Personal data of media users was discovered by the American cybersecurity expert Vinny Troia. He said the collection numbered 1.2 billion of records of social media subscribers as Wired stated.

The dark web expert Troia exposed an unsecured server in the Google Cloud service. He did not state the channels of the leakage occurrence or who could download it. Fortunately, the database did not include sensitive information like key to accounts, bank card numbers or any security codes. But there were hundreds of profiles with home and cell phone numbers that belong to the real people. Plus, the links to social media accounts on Twitter, LinkedIn, Github, and Facebook, etc.

"This is the first time I've seen all these social media profiles collected and merged with user profile information into a single database on this scale. From the perspective of an attacker, if the goal is to impersonate people or hijack their accounts, you have names, phone numbers, and associated account URLs. That's a lot of information in one place to get you started", stressed Troia.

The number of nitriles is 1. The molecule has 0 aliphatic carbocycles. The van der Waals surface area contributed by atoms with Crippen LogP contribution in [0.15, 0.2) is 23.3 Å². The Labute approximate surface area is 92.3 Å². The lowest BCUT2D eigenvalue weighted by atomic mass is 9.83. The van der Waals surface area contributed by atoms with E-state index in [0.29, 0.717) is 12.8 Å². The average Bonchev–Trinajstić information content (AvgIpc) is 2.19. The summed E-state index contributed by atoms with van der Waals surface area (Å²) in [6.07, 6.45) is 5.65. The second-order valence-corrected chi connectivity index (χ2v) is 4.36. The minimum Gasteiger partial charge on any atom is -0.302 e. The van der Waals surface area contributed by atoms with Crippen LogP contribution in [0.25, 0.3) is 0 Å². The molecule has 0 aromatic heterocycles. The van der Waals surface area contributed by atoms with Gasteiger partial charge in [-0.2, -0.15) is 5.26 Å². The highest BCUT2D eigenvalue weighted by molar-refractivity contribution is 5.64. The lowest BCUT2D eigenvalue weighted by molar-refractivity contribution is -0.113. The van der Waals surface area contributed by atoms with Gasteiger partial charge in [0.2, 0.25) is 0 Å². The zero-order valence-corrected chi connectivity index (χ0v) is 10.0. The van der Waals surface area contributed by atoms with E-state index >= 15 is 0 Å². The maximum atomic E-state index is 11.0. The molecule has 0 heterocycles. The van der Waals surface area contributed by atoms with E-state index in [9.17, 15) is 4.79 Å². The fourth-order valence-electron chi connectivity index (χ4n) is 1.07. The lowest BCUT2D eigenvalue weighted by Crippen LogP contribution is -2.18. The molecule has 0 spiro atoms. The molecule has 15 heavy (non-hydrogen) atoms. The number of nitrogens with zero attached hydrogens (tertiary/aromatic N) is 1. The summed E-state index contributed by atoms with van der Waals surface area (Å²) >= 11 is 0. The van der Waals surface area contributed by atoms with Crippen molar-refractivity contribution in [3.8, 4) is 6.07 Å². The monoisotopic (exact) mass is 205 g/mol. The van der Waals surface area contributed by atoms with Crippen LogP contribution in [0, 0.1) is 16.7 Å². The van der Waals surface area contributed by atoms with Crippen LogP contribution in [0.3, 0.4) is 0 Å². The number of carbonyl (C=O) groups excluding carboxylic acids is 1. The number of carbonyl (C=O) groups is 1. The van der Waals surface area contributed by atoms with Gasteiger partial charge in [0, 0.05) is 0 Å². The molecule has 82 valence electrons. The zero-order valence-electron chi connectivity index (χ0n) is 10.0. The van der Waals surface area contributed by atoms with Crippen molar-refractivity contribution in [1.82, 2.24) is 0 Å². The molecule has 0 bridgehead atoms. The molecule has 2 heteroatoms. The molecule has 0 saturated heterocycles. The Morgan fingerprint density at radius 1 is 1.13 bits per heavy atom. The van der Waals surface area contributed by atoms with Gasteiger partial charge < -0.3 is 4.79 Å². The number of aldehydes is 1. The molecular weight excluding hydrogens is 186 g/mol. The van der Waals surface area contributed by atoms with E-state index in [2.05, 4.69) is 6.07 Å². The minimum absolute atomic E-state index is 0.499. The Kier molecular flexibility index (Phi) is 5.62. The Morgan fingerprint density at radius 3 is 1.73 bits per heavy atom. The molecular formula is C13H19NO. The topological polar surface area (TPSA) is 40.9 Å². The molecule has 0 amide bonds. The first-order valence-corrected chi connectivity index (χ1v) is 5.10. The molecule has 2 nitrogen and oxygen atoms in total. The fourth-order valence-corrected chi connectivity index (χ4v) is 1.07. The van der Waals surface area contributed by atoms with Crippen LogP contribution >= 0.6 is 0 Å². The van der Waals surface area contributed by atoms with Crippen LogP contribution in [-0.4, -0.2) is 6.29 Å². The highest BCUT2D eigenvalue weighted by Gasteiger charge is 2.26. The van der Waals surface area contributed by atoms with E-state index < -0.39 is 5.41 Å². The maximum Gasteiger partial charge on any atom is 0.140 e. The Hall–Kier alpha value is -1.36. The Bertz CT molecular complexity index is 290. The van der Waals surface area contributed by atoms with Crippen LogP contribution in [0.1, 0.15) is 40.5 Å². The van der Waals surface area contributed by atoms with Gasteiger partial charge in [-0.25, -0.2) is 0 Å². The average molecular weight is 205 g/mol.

Vinny Troia and his fellow researcher Bob Diachenko stumbled upon a database while working with web scanning services BinaryEdge and Shodan. The experts execute several verifying actions to conform to the credibility of records and informed the FBI. After a while, access to the database was blocked. However, the name of the server owner wasn't disclosed or who could publish the database online.